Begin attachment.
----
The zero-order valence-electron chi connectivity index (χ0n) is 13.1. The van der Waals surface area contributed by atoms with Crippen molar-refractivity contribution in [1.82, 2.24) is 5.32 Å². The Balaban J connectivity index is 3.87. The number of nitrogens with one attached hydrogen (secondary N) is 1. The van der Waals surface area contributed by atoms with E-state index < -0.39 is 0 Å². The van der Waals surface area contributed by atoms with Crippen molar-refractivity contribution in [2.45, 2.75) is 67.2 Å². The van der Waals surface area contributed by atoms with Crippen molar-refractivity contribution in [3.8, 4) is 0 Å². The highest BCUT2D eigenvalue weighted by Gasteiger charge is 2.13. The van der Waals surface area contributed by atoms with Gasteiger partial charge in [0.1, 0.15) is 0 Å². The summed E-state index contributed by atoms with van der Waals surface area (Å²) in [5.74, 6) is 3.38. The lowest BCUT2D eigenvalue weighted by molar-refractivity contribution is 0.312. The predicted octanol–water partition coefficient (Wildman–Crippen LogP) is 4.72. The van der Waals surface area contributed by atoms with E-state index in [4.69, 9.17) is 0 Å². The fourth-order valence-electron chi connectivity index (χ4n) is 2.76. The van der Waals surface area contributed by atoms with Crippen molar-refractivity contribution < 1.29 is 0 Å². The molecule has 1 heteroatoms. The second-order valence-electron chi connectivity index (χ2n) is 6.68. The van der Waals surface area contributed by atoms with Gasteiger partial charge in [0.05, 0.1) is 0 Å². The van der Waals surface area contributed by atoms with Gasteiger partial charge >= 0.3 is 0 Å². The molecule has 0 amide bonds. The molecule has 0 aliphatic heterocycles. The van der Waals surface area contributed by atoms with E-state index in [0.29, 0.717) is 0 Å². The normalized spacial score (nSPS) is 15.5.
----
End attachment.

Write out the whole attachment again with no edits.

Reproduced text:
The zero-order valence-electron chi connectivity index (χ0n) is 13.1. The van der Waals surface area contributed by atoms with Crippen molar-refractivity contribution in [1.82, 2.24) is 5.32 Å². The Balaban J connectivity index is 3.87. The number of nitrogens with one attached hydrogen (secondary N) is 1. The van der Waals surface area contributed by atoms with E-state index < -0.39 is 0 Å². The van der Waals surface area contributed by atoms with Crippen molar-refractivity contribution in [2.45, 2.75) is 67.2 Å². The van der Waals surface area contributed by atoms with Crippen molar-refractivity contribution in [3.8, 4) is 0 Å². The highest BCUT2D eigenvalue weighted by Gasteiger charge is 2.13. The van der Waals surface area contributed by atoms with Gasteiger partial charge in [0.1, 0.15) is 0 Å². The summed E-state index contributed by atoms with van der Waals surface area (Å²) in [5.74, 6) is 3.38. The lowest BCUT2D eigenvalue weighted by molar-refractivity contribution is 0.312. The predicted octanol–water partition coefficient (Wildman–Crippen LogP) is 4.72. The van der Waals surface area contributed by atoms with E-state index in [4.69, 9.17) is 0 Å². The fourth-order valence-electron chi connectivity index (χ4n) is 2.76. The van der Waals surface area contributed by atoms with Crippen molar-refractivity contribution < 1.29 is 0 Å². The molecule has 1 heteroatoms. The second-order valence-electron chi connectivity index (χ2n) is 6.68. The van der Waals surface area contributed by atoms with Gasteiger partial charge in [0.05, 0.1) is 0 Å². The van der Waals surface area contributed by atoms with Gasteiger partial charge >= 0.3 is 0 Å². The molecule has 0 amide bonds. The molecule has 0 aliphatic heterocycles. The van der Waals surface area contributed by atoms with E-state index in [0.29, 0.717) is 0 Å². The normalized spacial score (nSPS) is 15.5.